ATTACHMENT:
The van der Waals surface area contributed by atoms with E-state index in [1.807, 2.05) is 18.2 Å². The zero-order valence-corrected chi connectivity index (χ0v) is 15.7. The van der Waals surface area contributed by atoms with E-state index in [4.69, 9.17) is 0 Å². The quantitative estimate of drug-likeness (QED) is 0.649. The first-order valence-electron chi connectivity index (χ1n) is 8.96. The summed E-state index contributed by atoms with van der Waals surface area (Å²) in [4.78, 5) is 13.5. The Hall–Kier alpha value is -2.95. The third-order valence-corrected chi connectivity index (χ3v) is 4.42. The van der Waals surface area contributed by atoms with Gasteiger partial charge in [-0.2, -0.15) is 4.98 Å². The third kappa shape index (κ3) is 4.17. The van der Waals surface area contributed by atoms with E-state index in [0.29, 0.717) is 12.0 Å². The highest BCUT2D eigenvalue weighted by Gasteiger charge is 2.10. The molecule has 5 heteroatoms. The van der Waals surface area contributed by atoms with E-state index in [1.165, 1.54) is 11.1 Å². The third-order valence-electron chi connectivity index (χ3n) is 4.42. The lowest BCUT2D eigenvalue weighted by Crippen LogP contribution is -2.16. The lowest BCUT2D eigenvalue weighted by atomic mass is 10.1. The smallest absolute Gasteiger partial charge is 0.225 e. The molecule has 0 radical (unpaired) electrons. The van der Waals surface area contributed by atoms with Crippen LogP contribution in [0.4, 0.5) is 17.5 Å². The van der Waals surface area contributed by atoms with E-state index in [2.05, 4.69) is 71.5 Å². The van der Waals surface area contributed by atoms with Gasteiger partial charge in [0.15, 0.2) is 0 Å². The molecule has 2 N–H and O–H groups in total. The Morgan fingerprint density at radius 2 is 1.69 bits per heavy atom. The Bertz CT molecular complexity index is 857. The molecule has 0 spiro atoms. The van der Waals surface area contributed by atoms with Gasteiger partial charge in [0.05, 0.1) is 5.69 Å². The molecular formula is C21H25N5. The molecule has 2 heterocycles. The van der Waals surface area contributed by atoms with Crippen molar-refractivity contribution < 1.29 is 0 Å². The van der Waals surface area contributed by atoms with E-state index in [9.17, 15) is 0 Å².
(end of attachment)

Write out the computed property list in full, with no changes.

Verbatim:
The van der Waals surface area contributed by atoms with E-state index in [1.807, 2.05) is 18.2 Å². The zero-order valence-corrected chi connectivity index (χ0v) is 15.7. The van der Waals surface area contributed by atoms with E-state index in [4.69, 9.17) is 0 Å². The quantitative estimate of drug-likeness (QED) is 0.649. The first-order valence-electron chi connectivity index (χ1n) is 8.96. The summed E-state index contributed by atoms with van der Waals surface area (Å²) in [4.78, 5) is 13.5. The Hall–Kier alpha value is -2.95. The third-order valence-corrected chi connectivity index (χ3v) is 4.42. The van der Waals surface area contributed by atoms with Gasteiger partial charge in [-0.2, -0.15) is 4.98 Å². The third kappa shape index (κ3) is 4.17. The van der Waals surface area contributed by atoms with E-state index in [0.29, 0.717) is 12.0 Å². The highest BCUT2D eigenvalue weighted by Gasteiger charge is 2.10. The molecule has 5 heteroatoms. The van der Waals surface area contributed by atoms with E-state index in [1.165, 1.54) is 11.1 Å². The third-order valence-electron chi connectivity index (χ3n) is 4.42. The lowest BCUT2D eigenvalue weighted by Crippen LogP contribution is -2.16. The lowest BCUT2D eigenvalue weighted by atomic mass is 10.1. The smallest absolute Gasteiger partial charge is 0.225 e. The molecule has 0 radical (unpaired) electrons. The van der Waals surface area contributed by atoms with Crippen LogP contribution in [0.4, 0.5) is 17.5 Å². The van der Waals surface area contributed by atoms with E-state index in [2.05, 4.69) is 71.5 Å². The van der Waals surface area contributed by atoms with Gasteiger partial charge in [0.15, 0.2) is 0 Å². The molecule has 2 N–H and O–H groups in total. The Morgan fingerprint density at radius 2 is 1.69 bits per heavy atom. The Bertz CT molecular complexity index is 857. The molecule has 0 spiro atoms. The van der Waals surface area contributed by atoms with Gasteiger partial charge in [0.05, 0.1) is 5.69 Å². The molecular formula is C21H25N5. The molecule has 2 heterocycles. The van der Waals surface area contributed by atoms with Crippen molar-refractivity contribution < 1.29 is 0 Å². The van der Waals surface area contributed by atoms with E-state index in [9.17, 15) is 0 Å².